(Ivers, p.33) A legal team lead by Thomas Emerson represented Griswold and Buxton in this case. Emerson argued that the “liberty” part of the Due Process Clause of the Fourteenth Amendment was too broad to encompass the right to privacy that allowed married couples to get information and use birth control. The court struck down the Connecticut law saying that it violated the right of privacy protected by the US Constitution. (Ivers, p.33) According to the 53-32 of the General Statutes of Connecticut provided that "Any person who uses any drug, medicinal article or instrument for the purpose of preventing conception shall be fined not less than fifty dollars or imprisoned not less than sixty days nor more than one year or be both fined and imprisoned." and 54-196 of the General Statutes of Connecticut states “Any person who assists, abets, counsels, causes, hires or commands another to commit any offense may be prosecuted and punished as if he were the principal offender."
The court, therefore, will dismiss the case when the doctrine is applied since the defendant will argue their case based on the persuasiveness of the lower court or private court’s rulings. 1-7.The dormant Commerce Clause Purto Rico enacted a law in 2001 that sought for specific labels on cements sold in the state with a penalty on any company that violated the requirements. Similarly, the enacted law prohibited the sale of cements from outside the state. Antilles cement firm that imports from outside the stated filed a case in the court with claims that the enacted law violated the dormant commerce
Dontae caine Lgs 3:30-4:45 4/6/2013 MEMORANDUM OF LAW IN OPPOSITION TO DEFENDANT'S MOTION TO DISMISSON GROUNDS THAT THE STOLEN VALOR ACT IS UNCONSTITUTIONAL To: Law partner to the current state of the law From: Dontae Reshard Caine Re: Stolen Valor Act as Unconstitutional Issue: Does the First Amendment protects false statements of fact – made without any apparent intent to defraud or gain anything? If so, what level of protection do they deserve. Six Justices agreed that some protection was warranted, but disagreed as to the amount, and three Justices believe that the First Amendment does not protect such lies at all. Background: The defendant has been charged by criminal complaint with one count of violation of 18U.S.C. § 704, popularly known as the Stolen Valor Act of 2005.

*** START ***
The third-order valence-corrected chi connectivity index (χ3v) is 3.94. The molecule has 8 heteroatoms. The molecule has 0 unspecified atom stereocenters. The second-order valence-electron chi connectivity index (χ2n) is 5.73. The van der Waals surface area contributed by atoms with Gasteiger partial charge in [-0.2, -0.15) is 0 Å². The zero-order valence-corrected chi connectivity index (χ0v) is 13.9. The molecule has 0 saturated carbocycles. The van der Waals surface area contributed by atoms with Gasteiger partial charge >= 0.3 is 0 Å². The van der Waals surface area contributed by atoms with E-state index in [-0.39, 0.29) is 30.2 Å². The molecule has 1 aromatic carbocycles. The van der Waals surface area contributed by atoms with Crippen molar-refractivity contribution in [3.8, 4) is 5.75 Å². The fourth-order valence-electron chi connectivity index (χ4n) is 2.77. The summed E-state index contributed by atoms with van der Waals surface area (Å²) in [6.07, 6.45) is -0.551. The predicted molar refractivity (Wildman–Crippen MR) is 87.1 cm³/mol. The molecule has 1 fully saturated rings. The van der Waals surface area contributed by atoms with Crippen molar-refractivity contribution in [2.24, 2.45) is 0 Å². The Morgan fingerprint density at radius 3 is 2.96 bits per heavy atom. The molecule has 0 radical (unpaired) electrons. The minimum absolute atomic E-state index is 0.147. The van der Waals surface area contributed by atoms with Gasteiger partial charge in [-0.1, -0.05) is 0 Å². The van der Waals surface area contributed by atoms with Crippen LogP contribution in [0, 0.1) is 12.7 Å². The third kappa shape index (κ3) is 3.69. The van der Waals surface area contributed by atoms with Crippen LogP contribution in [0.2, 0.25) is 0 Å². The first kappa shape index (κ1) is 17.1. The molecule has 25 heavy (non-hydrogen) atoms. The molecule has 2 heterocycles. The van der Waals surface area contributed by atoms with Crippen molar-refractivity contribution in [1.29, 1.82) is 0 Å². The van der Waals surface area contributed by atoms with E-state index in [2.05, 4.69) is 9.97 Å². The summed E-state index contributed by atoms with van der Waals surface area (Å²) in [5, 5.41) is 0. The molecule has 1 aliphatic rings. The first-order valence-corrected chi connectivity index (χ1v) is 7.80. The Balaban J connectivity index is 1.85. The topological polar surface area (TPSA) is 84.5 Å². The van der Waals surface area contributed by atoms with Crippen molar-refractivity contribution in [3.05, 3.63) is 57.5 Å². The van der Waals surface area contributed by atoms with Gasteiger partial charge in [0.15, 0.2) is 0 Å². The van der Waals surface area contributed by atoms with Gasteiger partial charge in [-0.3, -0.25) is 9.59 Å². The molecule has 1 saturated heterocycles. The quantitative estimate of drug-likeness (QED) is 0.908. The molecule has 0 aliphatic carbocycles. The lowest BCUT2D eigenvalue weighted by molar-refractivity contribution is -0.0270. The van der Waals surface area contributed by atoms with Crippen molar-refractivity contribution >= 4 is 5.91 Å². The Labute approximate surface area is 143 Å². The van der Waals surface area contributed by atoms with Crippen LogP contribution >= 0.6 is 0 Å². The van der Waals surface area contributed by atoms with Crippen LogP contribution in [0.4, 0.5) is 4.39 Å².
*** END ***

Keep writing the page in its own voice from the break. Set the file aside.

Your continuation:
On March 6, 1996, the 9th Circuit Court of Appeals in Compassion in Dying v. Washington held that preventing a competent adult from seeking physician assistance in committing suicide interfered with an individual's liberty interest and, therefore, violates an individual's substantive due process rights. Less than a month later in a similar case, the 2nd Circuit Court of Appeals in Quill v. Vacco held that the New York statute criminalizing assisted suicide violated the equal protection clause of the Fourteenth Amendment. The court reasoned that the state has no rational or legitimate interest in preventing a mentally competent terminally ill patient in the final stage of his or her illness from taking a lethal dose of a physician-prescribed medication. Ultimately, the U.S. Supreme Court overturned both decisions; the Washington case became known as Washington v. Glucksberg. On June 27, 1997, the Supreme Court ruled that a state's ban on suicide is rationally related to a legitimate government interest and therefore there is no constitutional right to physician-assisted suicide; however, states are free to decide for themselves whether to allow physician-assisted suicide.